Critical cyber security risks in the automotive industry
Application security provider, Synopsys, and SAE International, have released the report, ‘Securing the Modern Vehicle: A Study of Automotive Industry Cyber security Practices’. Based on a survey of global automotive manufacturers and suppliers conducted by Ponemon Institute, the report highlights critical cyber security challenges and deficiencies affecting many organisations in the automotive industry.
The study found that 84% of automotive professionals have concerns that their organisations' cyber security practises are not keeping pace with evolving technologies. The survey also found that 30% of organisations do not have an established cyber security program or team, and 63% test less than half of the automotive technology they develop for security vulnerabilities.
Jack Pokrzywa, SAE International director of Ground Vehicle Standards, stated: "SAE, in partnership with Synopsys, is pleased to present the findings of this study, as it provides real-world data to validate the concerns of cyber security professionals across the industry and highlights a path forward.
“SAE members have sought to address cyber security challenges in the automotive systems development lifecycle for the last decade and worked together to publish SAE J3061, the world's first automotive cyber security standard. Armed with the findings of the study, SAE stands ready to convene the industry and lead development of targeted security controls, technical training, standards, and best practises to improve the security, and thus the safety, of modern vehicles."
Synopsys and SAE commissioned the Ponemon Institute, an IT security research organisation, to examine current cyber security practises in the automotive industry and its capability to address software security risks inherent in connected, software-enabled vehicles. Ponemon surveyed 593 professionals from global automotive manufacturers, suppliers and service providers.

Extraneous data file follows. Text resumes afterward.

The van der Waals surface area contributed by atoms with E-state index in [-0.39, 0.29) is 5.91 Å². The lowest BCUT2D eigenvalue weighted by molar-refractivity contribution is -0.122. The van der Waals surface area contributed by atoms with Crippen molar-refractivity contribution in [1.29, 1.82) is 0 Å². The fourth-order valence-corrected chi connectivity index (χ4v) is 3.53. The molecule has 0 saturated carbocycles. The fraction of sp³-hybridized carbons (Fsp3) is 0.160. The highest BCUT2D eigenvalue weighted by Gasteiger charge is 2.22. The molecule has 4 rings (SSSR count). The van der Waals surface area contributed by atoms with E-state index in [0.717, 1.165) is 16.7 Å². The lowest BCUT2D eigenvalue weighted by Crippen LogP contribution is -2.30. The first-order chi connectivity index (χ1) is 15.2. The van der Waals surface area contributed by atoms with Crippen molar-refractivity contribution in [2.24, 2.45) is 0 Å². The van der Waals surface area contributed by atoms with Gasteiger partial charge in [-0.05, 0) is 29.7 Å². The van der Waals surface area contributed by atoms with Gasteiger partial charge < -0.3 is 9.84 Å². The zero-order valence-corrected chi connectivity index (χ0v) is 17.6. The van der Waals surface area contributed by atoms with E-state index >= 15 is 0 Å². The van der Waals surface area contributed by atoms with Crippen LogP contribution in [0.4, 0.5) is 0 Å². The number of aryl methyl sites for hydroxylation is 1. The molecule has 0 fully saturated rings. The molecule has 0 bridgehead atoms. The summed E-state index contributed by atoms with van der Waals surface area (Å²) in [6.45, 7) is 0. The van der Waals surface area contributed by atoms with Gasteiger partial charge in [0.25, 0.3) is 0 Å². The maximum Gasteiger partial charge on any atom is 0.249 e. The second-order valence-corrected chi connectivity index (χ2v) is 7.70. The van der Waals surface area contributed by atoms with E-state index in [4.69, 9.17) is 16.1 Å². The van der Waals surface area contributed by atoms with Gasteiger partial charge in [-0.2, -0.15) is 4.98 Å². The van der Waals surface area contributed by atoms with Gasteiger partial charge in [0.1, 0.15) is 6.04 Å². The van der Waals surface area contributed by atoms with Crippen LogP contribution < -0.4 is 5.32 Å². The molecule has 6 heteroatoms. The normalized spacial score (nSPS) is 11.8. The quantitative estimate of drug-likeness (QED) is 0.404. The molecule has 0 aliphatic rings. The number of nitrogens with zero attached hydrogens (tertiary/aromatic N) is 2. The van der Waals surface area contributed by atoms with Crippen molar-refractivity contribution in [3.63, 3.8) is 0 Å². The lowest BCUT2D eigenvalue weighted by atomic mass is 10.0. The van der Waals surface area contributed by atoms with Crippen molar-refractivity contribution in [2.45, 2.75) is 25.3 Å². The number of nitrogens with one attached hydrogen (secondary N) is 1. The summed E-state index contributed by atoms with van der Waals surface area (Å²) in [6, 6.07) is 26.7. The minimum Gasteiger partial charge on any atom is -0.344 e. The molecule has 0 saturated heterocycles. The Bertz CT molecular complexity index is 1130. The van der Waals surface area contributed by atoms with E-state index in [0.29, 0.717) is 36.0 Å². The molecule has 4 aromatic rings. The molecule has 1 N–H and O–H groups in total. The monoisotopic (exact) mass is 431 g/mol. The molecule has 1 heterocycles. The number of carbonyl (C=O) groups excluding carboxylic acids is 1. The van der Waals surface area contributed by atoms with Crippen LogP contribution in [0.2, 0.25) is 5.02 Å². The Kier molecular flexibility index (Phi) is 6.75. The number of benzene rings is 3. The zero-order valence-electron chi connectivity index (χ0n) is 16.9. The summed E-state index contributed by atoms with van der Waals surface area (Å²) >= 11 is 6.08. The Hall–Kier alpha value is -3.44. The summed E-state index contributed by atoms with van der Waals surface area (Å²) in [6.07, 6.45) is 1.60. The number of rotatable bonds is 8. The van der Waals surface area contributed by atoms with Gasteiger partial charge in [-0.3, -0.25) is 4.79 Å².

To ensure knowledgeable responses, all respondents are involved in assessing or contributing to the security of automotive technologies, including infotainment systems, telematics, steering systems, cameras, SoC-based components, driverless and autonomous vehicles, and RF technologies such as WiFi and Bluetooth, among others.
Andreas Kuehlmann, Co-General Manager of the Synopsys Software Integrity Group, added: "The proliferation of software, connectivity, and other emerging technologies in the automotive industry has introduced a critical vector of risk that didn't exist before: cyber security. This study underscores the need for a fundamental shift, one that addresses cyber security holistically across the systems development lifecycle and throughout the automotive supply chain. Fortunately, the technology and best practises required to address these challenges already exists, and Synopsys is poised to help the industry embrace them."
Other key findings from the survey highlight:
- Lack of cyber security skills and resources. More than half of respondents say their organisation doesn't allocate enough budget and human capital to cyber security, while 62% say they don't possess the necessary cyber security skills in product development.
- Proactive cyber security testing is not a priority. Less than half of organisations test their products for security vulnerabilities. Meanwhile, 71% believe that pressure to meet product deadlines is the primary factor leading to security vulnerabilities.
- Developers need cyber security training. Only 33% of respondents reported that their organisations educate developers on secure coding methods. Additionally, 60% say a lack of understanding or training on secure coding practises is a primary factor that leads to vulnerabilities.
- Cyber security risk throughout the supply chain. Seventy-three percent of respondents expressed concern about the cyber security of automotive technologies supplied by third parties. Meanwhile, only 44% say their organisation imposes cyber security requirements for products provided by upstream suppliers.